I would like to read the following books in the series one of these days, but will certainly stray from the audiobook versions.
Let me preface by saying that I love sci-fi and, as an English History major, I also enjoy literature, so I thought this book would be the perfect combination. I know the terrible narration had much to do with it, but I felt no interest in most of the characters. Their individual stories were very interesting (with the exception of the 5th tale about the detective and the android) but it still somehow fell flat.
I listen to 2 or 3 audiobooks a month and these are some of the worst narrators I've encountered. The main narrator delivers every sentence as if he's hyperbolizing at a poetry reading, even when the events taking place call for something much more mundane. It came off as almost farcical with these vocal inflections. I thought the female narrator did good until her character's tale came up then quickly changed my mind...she tries to "act" every line of dialogue and does it very poorly. Her English accent for Keats is appalling. Even with narrators that I initially dislike, I can usually get into the story enough to ignore their imperfections by the end of the book, but I had no such luck with this one.
No. Please read this so you don't taint this interesting story by having these amateur narrators read it to you.
I never write negative reviews, but since this is a book worth reading I felt it might be valuable to state my opinion so that others might opt for the book instead of the audiobook.
Based on rave reviews I was expecting something on the level of Dune, or at least a better Heinlein novel. The collection of stories here are fairly entertaining and/or intriguing. But the overall frame story is weak. Basically, there's a lot of dabbling around in different ideas and themes, but nothing of substance in any of them. It felt like Simmons' own self-gratifying literary romp, which wasn't so much fun for me.
Its just not the type of book I enjoy
too much about tech and little story
the narrator tone did not grab me
I would have given the narration a 5 star review if it wasn't for Allyson Johnson. Her narration was particularly bad. She manages to read every line as if she's asking a question. Luckily, her parts are limited.
-Great story, will keep you guessing right up to the end!
-World building is very interesting; really dig how characters build up "Time-Debt" and how that affects their lives......and the Techno Core is very cool.
I'm now questioning my lifelong SciFi favorite of Dune.......
Just listen. Really. its just that good.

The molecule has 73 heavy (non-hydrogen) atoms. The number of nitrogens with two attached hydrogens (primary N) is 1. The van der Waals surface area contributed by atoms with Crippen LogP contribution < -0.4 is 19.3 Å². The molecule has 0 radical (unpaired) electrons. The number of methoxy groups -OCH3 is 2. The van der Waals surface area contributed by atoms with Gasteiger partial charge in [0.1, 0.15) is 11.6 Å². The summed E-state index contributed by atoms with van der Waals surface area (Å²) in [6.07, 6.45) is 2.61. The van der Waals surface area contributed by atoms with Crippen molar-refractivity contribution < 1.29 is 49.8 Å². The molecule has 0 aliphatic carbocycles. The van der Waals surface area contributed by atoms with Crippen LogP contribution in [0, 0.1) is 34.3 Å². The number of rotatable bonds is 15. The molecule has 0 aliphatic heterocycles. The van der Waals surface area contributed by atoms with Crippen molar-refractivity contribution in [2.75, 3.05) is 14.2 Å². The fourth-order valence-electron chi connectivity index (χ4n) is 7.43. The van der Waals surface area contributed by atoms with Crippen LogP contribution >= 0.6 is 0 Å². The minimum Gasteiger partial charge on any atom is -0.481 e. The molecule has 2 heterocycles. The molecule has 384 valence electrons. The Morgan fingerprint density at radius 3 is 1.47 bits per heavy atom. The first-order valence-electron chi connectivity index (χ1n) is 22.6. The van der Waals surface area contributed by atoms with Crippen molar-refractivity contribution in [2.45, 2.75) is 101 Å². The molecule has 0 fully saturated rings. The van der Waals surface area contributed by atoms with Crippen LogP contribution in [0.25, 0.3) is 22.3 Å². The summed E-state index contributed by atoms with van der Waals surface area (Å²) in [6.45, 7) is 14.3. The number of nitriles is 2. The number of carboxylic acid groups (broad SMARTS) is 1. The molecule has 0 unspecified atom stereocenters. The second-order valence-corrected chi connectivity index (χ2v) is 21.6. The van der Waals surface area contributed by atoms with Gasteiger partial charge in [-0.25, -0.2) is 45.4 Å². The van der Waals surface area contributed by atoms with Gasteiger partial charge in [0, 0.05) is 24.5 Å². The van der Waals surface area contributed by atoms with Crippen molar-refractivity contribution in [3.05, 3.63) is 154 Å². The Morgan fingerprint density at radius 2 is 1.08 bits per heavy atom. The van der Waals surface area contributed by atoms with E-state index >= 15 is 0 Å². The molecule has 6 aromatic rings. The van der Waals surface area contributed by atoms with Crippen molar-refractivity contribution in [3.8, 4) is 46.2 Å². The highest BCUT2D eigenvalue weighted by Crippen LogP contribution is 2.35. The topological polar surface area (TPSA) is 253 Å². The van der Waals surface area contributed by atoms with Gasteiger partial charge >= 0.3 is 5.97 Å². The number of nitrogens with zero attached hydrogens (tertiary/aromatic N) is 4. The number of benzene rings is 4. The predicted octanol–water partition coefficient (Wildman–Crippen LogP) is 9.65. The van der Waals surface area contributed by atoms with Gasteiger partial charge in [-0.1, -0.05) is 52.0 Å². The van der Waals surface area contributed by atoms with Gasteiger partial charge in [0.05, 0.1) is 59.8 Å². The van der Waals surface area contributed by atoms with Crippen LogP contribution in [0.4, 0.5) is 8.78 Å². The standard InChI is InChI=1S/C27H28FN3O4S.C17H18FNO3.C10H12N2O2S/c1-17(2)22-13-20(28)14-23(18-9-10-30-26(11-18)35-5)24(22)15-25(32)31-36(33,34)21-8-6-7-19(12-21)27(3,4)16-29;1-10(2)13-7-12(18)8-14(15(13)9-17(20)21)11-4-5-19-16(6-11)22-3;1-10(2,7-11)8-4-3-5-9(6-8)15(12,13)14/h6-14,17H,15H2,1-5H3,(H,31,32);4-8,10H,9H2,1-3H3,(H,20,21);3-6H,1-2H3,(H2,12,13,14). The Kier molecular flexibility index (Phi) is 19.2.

An imaginative and well-written work. Nevertheless, I would prefer to give this an "Incomplete" rating, since it is just part one and not the whole story.
The author has chosen to use a Canterbury Tales format (the knight's tale, the miller's tale, etc., told on a pilgrimage) to cover a wide-ranging story. Many of the tales have flashbacks-within-flashbacks. This makes the story difficult to follow, and works better in print format than in audio. That's one reason, I suspect, that they used a cast of performers, rather than a single narrator. Normally, I don't like multiple narrators, but it was helpful for this book.
One footnote-- While this is a very well-written novel, it has a few flaws, including the, intentionally or not, humorous construct: "Only Magritte knew the details and she died last winter without telling anyone."
How thoughtless of Magritte!
I read it before I listened to this wonderfully performed version
It took Simmons 7 stories rapped and interwoven upon time and space to create a universe that is so believable I could have felt it.
Sol Weintraub the most simple and the most moving
The Scholar's Tale
expect 20 hour spent in one reading
A good friend told me about Audible. It is Awesome! Now I am hooked.
I read it as a in the early 90s, now close to 25 years later I listened on Audible. It was great, I loved the story and the narration for different characters by different actors was awesome
Siri - the Consul's grandmother because I wonder if that's where the IPhone app came from.
The description of the techno/electrocution/crucifixion of the father was both incredibly unexpected and disturbing because you just don't think of catholic priests when you think of science fiction. I feel okay in giving that away because well they start off telling you he did not "survive" and all that was left was his journals in the priests tale. Also there is so much more to that storyline I'm not really giving away anything that you won't see coming.
The effect of the time tombs on Rachel and her family was just incredibly sad. The narrator really just did an outstanding job portraying the pain and sadness of it all.
Great, great, great story. I am more of a horror/supernatural fan, but this story was so awesome. Book 2 was pretty good also, but didn't come close to as good as this one. The only reason I didn't give this all 5 stars was because of the narrator who portrayed Brawne Lamia. She did not do a good job at all in my opinion. Her voice was just off. She sounded happy/upbeat even through her fight scenes and her emotional scenes.
A Sci Fi junkie who occasionally goes slumming to read other literature.
Simmons is a very good writer. This book deserves to be called a classic. I couldn't decide between a 4 and a 5, so I will round to a 5 based on the interesting stories and quality of writing. I especially liked the Priest's Tale and the Scholar's Tale.